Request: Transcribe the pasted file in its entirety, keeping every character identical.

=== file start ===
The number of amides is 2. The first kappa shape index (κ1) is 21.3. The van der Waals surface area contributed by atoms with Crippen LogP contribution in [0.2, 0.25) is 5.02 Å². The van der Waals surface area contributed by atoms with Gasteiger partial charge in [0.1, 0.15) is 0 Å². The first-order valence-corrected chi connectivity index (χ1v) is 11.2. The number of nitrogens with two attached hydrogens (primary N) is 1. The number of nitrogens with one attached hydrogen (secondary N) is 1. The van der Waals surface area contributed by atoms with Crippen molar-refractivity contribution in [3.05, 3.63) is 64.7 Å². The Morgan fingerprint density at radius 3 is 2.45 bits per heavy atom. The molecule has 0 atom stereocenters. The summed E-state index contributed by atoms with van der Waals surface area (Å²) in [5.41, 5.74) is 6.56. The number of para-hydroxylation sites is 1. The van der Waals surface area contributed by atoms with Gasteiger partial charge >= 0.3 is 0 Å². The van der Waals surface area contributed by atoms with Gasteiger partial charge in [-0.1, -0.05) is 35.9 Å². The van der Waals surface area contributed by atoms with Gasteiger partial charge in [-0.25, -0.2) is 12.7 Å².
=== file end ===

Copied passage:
The number of amides is 2. The first kappa shape index (κ1) is 21.3. The van der Waals surface area contributed by atoms with Crippen LogP contribution in [0.2, 0.25) is 5.02 Å². The van der Waals surface area contributed by atoms with Gasteiger partial charge in [0.1, 0.15) is 0 Å². The first-order valence-corrected chi connectivity index (χ1v) is 11.2. The number of nitrogens with two attached hydrogens (primary N) is 1. The number of nitrogens with one attached hydrogen (secondary N) is 1. The van der Waals surface area contributed by atoms with Crippen molar-refractivity contribution in [3.05, 3.63) is 64.7 Å². The Morgan fingerprint density at radius 3 is 2.45 bits per heavy atom. The molecule has 0 atom stereocenters. The summed E-state index contributed by atoms with van der Waals surface area (Å²) in [5.41, 5.74) is 6.56. The number of para-hydroxylation sites is 1. The van der Waals surface area contributed by atoms with Gasteiger partial charge >= 0.3 is 0 Å². The van der Waals surface area contributed by atoms with Gasteiger partial charge in [-0.1, -0.05) is 35.9 Å². The van der Waals surface area contributed by atoms with Gasteiger partial charge in [-0.25, -0.2) is 12.7 Å².